Christopher Smith was a cop in Pennsylvania in 2006 waiting for a meeting to begin at a local library when he casually picked up a history book and read about John Newton, an 18th century British sailor and Anglican clergyman who was involved in slave trade and then fought for its abolishment.
Interesting story, thought Smith who was also a musician. “Someone should make a musical about this,” he thought.
Then he finished reading the story and learned Newton also wrote the classic hymn “
Smith was hooked. He had the musical in his mind.
On Thursday he saw the fruits of his labor to turn that historical tidbit into a stage production when his Amazing Grace” had its world premiere at Goodspeed’s Norma Terris Theatre in Chester.
“It is amazing,” said Smith, who co-wrote the book with Arthur Giron and then went on to write the music and lyrics for the play that tracks Newton’s tumultuous young adulthood to his moral conversion and penning of the “Faith’s Review and Expectation,” best known as “Amazing Grace.” “I had no formal training in writing musicals or doing anything like this, but I could hear it in my head,” he said. “I have written a musical.”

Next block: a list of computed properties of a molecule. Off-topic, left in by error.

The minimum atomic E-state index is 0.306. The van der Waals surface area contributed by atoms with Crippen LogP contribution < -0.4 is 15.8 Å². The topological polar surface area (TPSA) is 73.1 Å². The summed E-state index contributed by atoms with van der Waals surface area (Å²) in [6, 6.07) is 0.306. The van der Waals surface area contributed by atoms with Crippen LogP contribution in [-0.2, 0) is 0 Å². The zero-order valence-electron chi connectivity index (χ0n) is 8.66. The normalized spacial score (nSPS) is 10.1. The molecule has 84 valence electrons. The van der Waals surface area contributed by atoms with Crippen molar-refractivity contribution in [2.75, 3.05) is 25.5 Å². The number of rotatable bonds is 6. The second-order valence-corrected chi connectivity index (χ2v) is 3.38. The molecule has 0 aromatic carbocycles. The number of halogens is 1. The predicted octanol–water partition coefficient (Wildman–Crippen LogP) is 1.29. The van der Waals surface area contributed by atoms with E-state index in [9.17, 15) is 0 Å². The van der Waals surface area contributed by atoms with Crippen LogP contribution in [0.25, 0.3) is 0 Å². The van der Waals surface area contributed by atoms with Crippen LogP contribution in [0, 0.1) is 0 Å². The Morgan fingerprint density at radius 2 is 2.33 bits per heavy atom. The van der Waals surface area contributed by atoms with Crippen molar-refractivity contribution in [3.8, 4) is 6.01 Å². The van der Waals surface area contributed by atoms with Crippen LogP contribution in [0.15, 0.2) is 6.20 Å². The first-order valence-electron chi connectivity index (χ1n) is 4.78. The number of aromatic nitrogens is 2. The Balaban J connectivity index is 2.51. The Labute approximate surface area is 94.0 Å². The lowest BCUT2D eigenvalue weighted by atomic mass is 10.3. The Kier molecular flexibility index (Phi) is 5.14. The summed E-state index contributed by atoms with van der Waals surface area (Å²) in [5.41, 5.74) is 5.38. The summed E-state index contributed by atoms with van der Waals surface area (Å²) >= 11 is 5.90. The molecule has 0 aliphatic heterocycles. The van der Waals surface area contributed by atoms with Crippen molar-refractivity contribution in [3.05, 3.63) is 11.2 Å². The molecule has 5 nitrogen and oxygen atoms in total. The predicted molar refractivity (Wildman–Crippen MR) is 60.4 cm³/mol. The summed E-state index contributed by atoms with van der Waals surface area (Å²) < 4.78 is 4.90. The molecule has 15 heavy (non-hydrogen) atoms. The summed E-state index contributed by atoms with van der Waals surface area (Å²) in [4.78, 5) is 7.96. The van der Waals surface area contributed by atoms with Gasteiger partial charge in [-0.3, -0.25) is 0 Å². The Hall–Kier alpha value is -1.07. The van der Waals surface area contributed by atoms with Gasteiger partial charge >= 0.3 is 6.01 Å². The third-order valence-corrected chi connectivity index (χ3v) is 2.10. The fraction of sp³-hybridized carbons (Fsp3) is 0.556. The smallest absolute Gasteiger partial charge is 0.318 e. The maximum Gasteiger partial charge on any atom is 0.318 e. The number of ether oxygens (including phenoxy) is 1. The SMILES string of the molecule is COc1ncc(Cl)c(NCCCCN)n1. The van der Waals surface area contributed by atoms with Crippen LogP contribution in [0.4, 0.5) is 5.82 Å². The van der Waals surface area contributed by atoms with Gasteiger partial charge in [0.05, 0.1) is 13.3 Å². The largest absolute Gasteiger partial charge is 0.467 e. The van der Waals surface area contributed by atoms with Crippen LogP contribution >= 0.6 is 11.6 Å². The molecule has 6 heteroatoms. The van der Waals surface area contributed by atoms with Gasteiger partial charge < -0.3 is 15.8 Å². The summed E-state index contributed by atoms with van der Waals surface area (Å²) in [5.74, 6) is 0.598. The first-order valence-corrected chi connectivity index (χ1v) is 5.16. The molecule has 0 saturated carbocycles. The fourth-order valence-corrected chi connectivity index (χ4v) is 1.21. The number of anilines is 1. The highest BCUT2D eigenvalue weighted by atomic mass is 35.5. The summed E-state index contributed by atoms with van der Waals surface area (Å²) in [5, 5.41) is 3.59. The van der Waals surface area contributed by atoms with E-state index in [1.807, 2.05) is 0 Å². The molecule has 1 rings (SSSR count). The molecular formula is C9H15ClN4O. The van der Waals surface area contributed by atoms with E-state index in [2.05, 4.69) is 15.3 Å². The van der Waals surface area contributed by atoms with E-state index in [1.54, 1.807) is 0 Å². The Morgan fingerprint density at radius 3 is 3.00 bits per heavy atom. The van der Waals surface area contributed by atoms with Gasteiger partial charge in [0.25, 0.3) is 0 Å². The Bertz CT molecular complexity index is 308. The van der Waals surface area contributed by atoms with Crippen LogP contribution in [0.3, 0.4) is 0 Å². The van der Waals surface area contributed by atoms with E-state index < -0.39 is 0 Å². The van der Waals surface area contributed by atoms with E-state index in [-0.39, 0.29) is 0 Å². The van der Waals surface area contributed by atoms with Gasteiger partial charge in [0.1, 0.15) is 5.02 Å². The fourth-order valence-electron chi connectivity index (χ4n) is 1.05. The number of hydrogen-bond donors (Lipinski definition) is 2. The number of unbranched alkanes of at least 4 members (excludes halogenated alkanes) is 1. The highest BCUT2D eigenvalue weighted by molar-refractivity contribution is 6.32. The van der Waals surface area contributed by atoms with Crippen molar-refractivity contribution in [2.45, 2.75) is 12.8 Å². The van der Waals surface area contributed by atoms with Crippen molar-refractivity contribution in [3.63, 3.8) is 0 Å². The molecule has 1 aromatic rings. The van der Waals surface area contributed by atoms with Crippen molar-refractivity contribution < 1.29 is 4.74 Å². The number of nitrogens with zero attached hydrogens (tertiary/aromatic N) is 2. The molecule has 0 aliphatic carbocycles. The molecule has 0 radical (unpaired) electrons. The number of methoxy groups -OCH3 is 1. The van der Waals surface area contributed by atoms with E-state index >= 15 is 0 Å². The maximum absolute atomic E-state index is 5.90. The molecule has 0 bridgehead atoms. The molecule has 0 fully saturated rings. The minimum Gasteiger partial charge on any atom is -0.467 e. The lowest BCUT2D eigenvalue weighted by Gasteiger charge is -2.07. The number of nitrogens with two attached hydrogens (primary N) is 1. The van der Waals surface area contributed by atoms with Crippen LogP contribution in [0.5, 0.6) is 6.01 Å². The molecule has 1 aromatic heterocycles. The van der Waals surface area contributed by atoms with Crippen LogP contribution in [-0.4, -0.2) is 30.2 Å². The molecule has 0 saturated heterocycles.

The response was encouraging and overwhelming from audience members at the opening night, as entranced by the history as they were the music.
“I just never put two and two together,” said Amos Greene, a New London resident who said he was curious when he read that the play was about slavery. “Amazing Grace always brings my congregation to its feet, and to find out its roots come from the fight against slavery, makes it just more powerful.”
The storey also tracks the long and bumpy romantic relationship between Newton and his eventual wife, Mary Catlett, played by Whitney Bashor.
“I couldn’t tell for sure but she must have waited for him for 10 years,” said Westbrook resident, Rebecca Landerman, about the on again, off again relationship between the two characters as Newton sailed the seas before returning to England. “That’s love.”
Catlett and Newton weren’t the only ones celebrating love.
The longtime Goodspeed supporters will be celebrating their 60th anniversary in a few days and they are going back to where it all began, their honeymoon room at The Pierre Hotel in New York City.
“My uncle drove us there from our wedding on Long Island,” recalled Dave Viola. “The room cost a lot more now than it did back then,” he joked about the suite that overlooks Central Park. “But it was wonderful,” chimed in Lucille Viola, who has a surprise for her groom as the celebrate six decades together.
“I still have the white nightgown from our honeymoon night,” she said, noting that it too will be making the anniversary trip to The Big Apple.
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